10,377 DSB

December 1st, 1913: the world’s first moving assembly line kicks into operation, thanks to Henry Ford (et al.). The result was nothing less than the transformation of automotive manufacturing, and soon after, the fabric of society. Fast forward a hundred years and an innovation of similar magnitude has taken place, all thanks to tools of thought.

Cloud-storage, notetaking, bookmarking/read-later services, social media, document sharing and collaboration, workflow and task automaters; all these have come to together to alter how we think, what we think, and why.

Before the introduction of Ford’s assembly line, the use of automobiles was confined to the well-to-do; after its introduction, driving was within everyone’s means. Before the proliferation of tools of thought, thinking (speculatively, rigorously, seriously, whatever) was a pursuit of the privileged; after the influx of tools of thought, everyone is an intellectual. Not out of choice, but out of necessity.

Let me explain. Consider this basic process:

  1. Choose a topic and read books about it on my Kindle and articles about it on Instapaper, highlighting salient passages as I go.
  2. Export those highlights to Readwise and curate them.
  3. Export to Evernote, tag them and, like pieces of a puzzle, see which ones slot together.
  4. Copy the pieces to a writing app (like Scrivener or Ulysses), write a short introduction and outro.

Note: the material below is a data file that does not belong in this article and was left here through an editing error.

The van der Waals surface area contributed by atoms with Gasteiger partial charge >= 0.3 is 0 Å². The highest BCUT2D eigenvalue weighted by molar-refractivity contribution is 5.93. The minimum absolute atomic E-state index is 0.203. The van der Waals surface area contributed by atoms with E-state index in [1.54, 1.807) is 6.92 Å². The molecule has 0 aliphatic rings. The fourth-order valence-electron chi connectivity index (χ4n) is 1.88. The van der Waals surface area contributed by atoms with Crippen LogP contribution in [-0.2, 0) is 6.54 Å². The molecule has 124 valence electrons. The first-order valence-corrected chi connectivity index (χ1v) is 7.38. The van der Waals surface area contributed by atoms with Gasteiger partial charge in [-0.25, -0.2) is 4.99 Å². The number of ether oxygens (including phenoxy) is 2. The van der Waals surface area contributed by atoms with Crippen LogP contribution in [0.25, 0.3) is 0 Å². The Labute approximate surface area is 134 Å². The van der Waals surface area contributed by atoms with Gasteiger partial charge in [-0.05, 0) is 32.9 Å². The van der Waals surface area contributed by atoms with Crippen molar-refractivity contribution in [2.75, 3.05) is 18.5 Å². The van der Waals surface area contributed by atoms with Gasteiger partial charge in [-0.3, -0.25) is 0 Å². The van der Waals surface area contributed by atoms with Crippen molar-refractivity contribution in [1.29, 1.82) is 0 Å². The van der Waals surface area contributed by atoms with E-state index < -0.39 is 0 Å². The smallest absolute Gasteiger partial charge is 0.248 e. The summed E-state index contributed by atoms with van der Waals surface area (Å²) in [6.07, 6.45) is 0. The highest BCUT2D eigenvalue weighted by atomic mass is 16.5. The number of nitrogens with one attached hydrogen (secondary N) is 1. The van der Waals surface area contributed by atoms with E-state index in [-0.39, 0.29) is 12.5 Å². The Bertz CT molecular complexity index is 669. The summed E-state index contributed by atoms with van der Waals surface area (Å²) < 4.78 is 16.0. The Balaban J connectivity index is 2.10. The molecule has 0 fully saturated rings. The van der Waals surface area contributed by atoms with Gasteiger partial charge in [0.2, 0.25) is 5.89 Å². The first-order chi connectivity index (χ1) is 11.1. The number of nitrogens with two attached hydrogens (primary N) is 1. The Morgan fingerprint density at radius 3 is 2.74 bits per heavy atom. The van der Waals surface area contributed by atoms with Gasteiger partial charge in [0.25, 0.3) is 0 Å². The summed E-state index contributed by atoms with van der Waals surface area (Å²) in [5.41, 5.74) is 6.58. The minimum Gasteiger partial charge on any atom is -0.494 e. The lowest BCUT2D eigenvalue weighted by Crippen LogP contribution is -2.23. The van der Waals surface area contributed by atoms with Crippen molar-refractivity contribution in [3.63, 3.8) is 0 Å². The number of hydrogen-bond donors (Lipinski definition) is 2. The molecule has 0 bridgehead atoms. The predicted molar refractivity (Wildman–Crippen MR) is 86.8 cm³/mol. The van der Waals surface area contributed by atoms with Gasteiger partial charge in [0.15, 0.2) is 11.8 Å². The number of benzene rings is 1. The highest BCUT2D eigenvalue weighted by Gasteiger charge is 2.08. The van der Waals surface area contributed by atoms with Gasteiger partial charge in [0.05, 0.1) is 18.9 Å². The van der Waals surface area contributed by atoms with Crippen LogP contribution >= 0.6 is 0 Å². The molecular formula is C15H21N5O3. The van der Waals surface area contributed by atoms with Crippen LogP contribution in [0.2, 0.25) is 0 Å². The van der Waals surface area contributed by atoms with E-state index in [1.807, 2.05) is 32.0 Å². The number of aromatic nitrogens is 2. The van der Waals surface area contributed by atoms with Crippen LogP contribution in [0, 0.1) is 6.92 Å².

5. Upload and publish the finished piece on a WordPress.com site and (automatically) on social media.

The topic above could be a historical figure, an outdated technological process, postmodernism, or cutting edge microprocessor architecture. Really, it doesn’t matter. The astounding thing is that such a simple process allows anyone (irrespective of class, gender, race, socioeconomic status etc.) to attain basic conceptual clarity about any conceivable subject. With minimal effort, I can become (or position myself as) an expert.

Before tools of thought were developed and democratised, such intellectual bootstrapping was inconceivable. A person’s thoughts were bound by local maxima. A person birthed in an environment of intellectual poverty was likely to die there. Not so anymore. And funnily enough, this revolution of thought has occurred in sync with the onset of the so-called post-truth era. Mere correlation, or causation?

I don’t know. However, considering the link between tools of thought and our post-truth era has caused me to wonder–is it fair to say that the smarter a society becomes in the aggregate, the more stupid its citizens must be as individuals?

Not absolutely, mind you. The average person today probably knows more than the average person one, two or three centuries ago (and has access to much more thought). I’m wondering whether we become relatively more stupid.

Imagine a ratio: what we do know in comparison to what we can know. Thanks to a host of factors, the former is indeed growing. The problem is that the latter isn’t growing so much as exploding. Tools of thought, as mentioned above, may help us maintain the gap as is, but a scary prospect is the possibility that the gap can only ever increase.